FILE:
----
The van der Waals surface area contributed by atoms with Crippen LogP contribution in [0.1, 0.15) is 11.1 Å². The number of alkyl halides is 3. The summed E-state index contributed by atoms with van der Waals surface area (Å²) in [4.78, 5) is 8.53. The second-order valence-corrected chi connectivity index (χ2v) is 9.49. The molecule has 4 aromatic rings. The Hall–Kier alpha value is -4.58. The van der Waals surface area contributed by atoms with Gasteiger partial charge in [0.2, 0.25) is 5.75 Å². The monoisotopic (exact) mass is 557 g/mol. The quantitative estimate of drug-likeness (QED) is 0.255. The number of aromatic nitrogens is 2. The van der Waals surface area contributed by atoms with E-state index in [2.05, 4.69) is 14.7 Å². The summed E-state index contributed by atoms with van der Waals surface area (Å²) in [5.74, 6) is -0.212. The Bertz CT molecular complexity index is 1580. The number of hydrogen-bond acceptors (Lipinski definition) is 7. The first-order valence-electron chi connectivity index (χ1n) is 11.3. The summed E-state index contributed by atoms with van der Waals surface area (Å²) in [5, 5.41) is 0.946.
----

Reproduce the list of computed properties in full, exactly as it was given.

The van der Waals surface area contributed by atoms with Crippen LogP contribution in [0.1, 0.15) is 11.1 Å². The number of alkyl halides is 3. The summed E-state index contributed by atoms with van der Waals surface area (Å²) in [4.78, 5) is 8.53. The second-order valence-corrected chi connectivity index (χ2v) is 9.49. The molecule has 4 aromatic rings. The Hall–Kier alpha value is -4.58. The van der Waals surface area contributed by atoms with Gasteiger partial charge in [0.2, 0.25) is 5.75 Å². The monoisotopic (exact) mass is 557 g/mol. The quantitative estimate of drug-likeness (QED) is 0.255. The number of aromatic nitrogens is 2. The van der Waals surface area contributed by atoms with E-state index in [2.05, 4.69) is 14.7 Å². The summed E-state index contributed by atoms with van der Waals surface area (Å²) in [5.74, 6) is -0.212. The Bertz CT molecular complexity index is 1580. The number of hydrogen-bond acceptors (Lipinski definition) is 7. The first-order valence-electron chi connectivity index (χ1n) is 11.3. The summed E-state index contributed by atoms with van der Waals surface area (Å²) in [5, 5.41) is 0.946.